Program for Assertive Community Treatment (PACT): As an extension of studies into the effect of Assertive Community Treatment Programs on client outcomes, family burdens, service mix, and costs, we are extending our work to a meta-analysis of outcomes using data from five just-completed PACT studies at geographically diverse sites throughout the U.S. As existing research has suggested that a major point of impact of PACTs is on institutionalization, we will initially focus our analyses on psychiatric hospital admissions and hospital days. Interest is in (1) determining if PACTs effectively reduce admissions and days relative to state-of-the-art community mental health programs and (2) if so, are reductions associated with patient characteristics including age, race, sex, and diagnosis.
Outpatient Commitment Programs (OPC): Data collection and management continue on a study of the effects of outpatient commitment on client outcomes, compliance, and family burden among the severely and persistently mentally ill (SPMI). Substantial recruitment has already occurred allowing the possibility of panel analyses of the baseline profile of the sample. Questions of interest include sex and race differences in quality-of-life indices, social interactions, social networks, and diagnosis. We are also exploring the possibility of combining these data with a similar study sampel recruited for a study of PACT programs in Charleston, S.C. The two studies share considerable common information; combined analyses would expand the base of inference and provide a marked increase in power necessary for assessment of often highly variable psychosocial outcomes.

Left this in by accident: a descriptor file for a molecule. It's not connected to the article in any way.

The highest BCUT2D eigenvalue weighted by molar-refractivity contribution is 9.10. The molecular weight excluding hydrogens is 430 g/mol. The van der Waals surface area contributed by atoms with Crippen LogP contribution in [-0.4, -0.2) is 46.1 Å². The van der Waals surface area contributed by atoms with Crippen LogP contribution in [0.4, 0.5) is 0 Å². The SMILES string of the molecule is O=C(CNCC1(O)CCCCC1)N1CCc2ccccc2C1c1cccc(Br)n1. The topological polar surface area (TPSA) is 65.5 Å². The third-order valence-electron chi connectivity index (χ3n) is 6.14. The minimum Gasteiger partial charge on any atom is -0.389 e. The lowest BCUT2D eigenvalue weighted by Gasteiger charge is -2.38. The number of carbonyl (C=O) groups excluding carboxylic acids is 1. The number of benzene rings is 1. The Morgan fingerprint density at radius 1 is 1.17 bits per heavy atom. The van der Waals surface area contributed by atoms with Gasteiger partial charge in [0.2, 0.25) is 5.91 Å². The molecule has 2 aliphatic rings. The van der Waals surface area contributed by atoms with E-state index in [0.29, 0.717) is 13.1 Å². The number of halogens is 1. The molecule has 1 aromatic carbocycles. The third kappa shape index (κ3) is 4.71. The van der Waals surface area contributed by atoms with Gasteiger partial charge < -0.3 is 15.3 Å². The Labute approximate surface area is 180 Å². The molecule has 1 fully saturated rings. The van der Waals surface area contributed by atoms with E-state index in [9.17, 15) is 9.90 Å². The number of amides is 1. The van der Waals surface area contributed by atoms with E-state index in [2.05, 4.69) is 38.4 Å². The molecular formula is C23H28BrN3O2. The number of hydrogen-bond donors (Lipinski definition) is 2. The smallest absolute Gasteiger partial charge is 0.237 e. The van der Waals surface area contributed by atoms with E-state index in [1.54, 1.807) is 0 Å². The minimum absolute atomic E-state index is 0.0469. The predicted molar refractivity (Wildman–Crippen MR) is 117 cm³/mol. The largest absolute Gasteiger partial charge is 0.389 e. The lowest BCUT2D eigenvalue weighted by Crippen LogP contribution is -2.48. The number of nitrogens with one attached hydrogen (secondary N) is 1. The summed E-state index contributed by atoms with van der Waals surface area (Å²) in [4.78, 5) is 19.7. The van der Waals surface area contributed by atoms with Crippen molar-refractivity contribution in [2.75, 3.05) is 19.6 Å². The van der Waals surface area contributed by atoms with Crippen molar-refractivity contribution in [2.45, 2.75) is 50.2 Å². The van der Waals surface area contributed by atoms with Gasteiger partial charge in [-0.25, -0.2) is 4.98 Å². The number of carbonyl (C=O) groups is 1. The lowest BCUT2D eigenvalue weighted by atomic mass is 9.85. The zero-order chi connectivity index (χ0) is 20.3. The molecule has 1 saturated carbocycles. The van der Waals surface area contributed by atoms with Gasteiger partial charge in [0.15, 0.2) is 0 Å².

Somatic Manifestations of Depression: We are continuing to investigate the association between CES-D scores and mortality. Using a geriatric sample, we have demonstrated a positive association between CES-D scores and mortality over a five year interval. Current efforts are directed at refining the association between CES-D scores and the appearance of various disease states over the same interval. We continue to hypothesize a relationship between depression and impaired immune function as operationalized in the disproportionate incidence of infectious diseases and neoplastic events.